Saturday, March 28, 2009

Puzzling behavior

Auggie here...

A little help? If there are any behavioral psychologists or cognitive scientists among the readers I would appreciate some help explaining two human behavioral patterns that, quite frankly, have me baffled. Let’s call these two behaviors “the scowl" and "road stupidity”.

You know what? Even if you’re not a scientist feel free to chime in – all theories are welcome.

1. The scowl:

I think NBA stands for National Bizarro Association. How else to explain the scowl?
Observe the nearby picture of Chris Bosh, a basketball player for the Toronto Raptors. Based on your understanding of human emotion and corresponding facial expressions, what emotion do you think he is feeling at that moment? In my world it is clearly anger. That’s the exact expression I would make if I just discovered a hair line fracture in my new Nike Sasquatch driver. Let me pose the question another way - suppose this was your SAT and the question was worded: From the following choices, describe the event that would NOT produce the accompanying facial expression:

  • A rookie just backed into his new Hummer H3
  • An opponent made a derogatory comment about his Mama
  • He just competed a rewarding play to help his team.

If you answered “c”, enjoy community college. This is the typical facial expression of an NBA player after a positive play. It is not just occasional, it’s the norm. Now, I know why most players do it – because they have seen their predecessors do it and the herd mentality impedes them from alternative expression. But how did it all start?

When I was a child, if I had seen my dad arriving home from work with that face do you think I would have said, “Whoa dad, you really nailed it today huh?” Nope. I might not have known the problem but I’d have been out of there faster than George W. at a fifth grade spelling bee.

There must be some good scientific theories out there.

2. Road Stupidity

We hear a lot about road rage these days, but the precursor to road rage is road stupidity. I witness it daily on my commute to work and back. When I see people risking the safety of themselves and others, or worse, me! it’s infuriating. They’re basically saying “I’m more important than the rest of you oafs, and these silly laws and regulations do not apply to a person of my stature”. Attempting to describe the levels of stupidity and inconsiderate behavior is beyond the scope of this blog, but I’m sure we all could cite examples we’ve witnessed.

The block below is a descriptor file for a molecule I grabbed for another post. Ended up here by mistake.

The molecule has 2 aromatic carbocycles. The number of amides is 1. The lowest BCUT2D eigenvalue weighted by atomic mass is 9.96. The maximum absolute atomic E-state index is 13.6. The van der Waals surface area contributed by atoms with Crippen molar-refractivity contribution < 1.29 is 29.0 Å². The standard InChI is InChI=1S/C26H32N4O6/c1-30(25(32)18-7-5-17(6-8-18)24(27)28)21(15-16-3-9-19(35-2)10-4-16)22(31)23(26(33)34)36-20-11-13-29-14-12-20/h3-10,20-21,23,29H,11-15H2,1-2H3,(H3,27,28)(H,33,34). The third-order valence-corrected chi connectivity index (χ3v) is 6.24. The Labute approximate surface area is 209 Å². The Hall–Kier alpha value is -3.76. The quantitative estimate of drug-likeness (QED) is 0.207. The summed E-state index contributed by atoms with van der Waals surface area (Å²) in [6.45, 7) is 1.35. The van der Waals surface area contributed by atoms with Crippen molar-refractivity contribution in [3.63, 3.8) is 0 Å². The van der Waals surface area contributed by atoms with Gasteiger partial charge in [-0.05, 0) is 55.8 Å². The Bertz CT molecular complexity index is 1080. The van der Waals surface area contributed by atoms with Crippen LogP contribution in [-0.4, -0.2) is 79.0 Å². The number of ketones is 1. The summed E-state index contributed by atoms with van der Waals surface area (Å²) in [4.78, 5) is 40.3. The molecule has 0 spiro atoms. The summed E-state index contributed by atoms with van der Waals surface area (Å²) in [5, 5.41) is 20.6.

Sometimes as I’m cursing a person from the safety of my car, I stop and think - if I knew that person I might like them and think of them as a good person. Even as a stranger, they would probably come to my aid if I needed help. And that is probably true a majority of the time, so the question becomes: what happens to an otherwise decent person when they slide their sorry butt behind the wheel of their vehicle? This is not a rhetorical question, I firmly believe a chemical change takes place the brain.

We’re all at least vaguely familiar with similar scientific concepts in other aspects of life. For example adrenaline. When a person encounters certain kinds of stress, a hormone is released that prepares them for ‘fight or flight’. And what about the numerous brain activity studies that show how certain brain regions are activated by certain experiences. You gonna tell me something similar doesn’t happen when some people get in a car? Can we get a control group together and study this? Slap some probes on their noggins and see what happens, its not that hard. Why hasn’t it been done?

I have some brain activity (or lack thereof) theories based on empirical evidence, but I’m not fluent in the scientific terminology so I’ll need to express my theories in lay terms.

Brain regions that become more active when some people begin to drive:
  • The region controlling territorial instincts
  • The region controlling the basic attitude “since we are all anonymous behind our steel barriers, I can act like a cretin and get away with it”
  • The region controlling general buttheadedness.

Brain regions that become less active when some people begin to drive:
  • The region controlling consideration for fellow humans.

I look forward to some enlightenment.

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